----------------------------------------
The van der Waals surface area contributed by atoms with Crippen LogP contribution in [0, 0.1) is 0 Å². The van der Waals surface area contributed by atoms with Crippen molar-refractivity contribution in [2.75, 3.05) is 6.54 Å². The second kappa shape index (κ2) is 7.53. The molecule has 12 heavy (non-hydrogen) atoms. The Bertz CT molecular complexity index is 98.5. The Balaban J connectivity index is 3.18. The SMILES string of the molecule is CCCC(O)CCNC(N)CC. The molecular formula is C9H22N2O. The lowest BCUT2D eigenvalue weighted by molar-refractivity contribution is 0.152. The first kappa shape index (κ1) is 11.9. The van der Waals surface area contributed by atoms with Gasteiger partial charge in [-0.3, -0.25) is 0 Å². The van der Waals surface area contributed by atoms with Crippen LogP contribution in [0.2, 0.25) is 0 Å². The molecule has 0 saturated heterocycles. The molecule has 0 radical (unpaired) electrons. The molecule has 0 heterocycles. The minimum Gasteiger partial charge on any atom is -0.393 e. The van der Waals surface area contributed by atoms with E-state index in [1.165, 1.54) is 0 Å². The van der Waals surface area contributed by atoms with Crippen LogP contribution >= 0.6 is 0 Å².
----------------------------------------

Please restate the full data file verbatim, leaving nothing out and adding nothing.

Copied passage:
The van der Waals surface area contributed by atoms with Crippen LogP contribution in [0, 0.1) is 0 Å². The van der Waals surface area contributed by atoms with Crippen molar-refractivity contribution in [2.75, 3.05) is 6.54 Å². The second kappa shape index (κ2) is 7.53. The molecule has 12 heavy (non-hydrogen) atoms. The Bertz CT molecular complexity index is 98.5. The Balaban J connectivity index is 3.18. The SMILES string of the molecule is CCCC(O)CCNC(N)CC. The molecular formula is C9H22N2O. The lowest BCUT2D eigenvalue weighted by molar-refractivity contribution is 0.152. The first kappa shape index (κ1) is 11.9. The van der Waals surface area contributed by atoms with Gasteiger partial charge in [-0.3, -0.25) is 0 Å². The van der Waals surface area contributed by atoms with Crippen LogP contribution in [0.2, 0.25) is 0 Å². The molecule has 0 saturated heterocycles. The molecule has 0 radical (unpaired) electrons. The molecule has 0 heterocycles. The minimum Gasteiger partial charge on any atom is -0.393 e. The van der Waals surface area contributed by atoms with E-state index in [1.165, 1.54) is 0 Å². The van der Waals surface area contributed by atoms with Crippen LogP contribution >= 0.6 is 0 Å².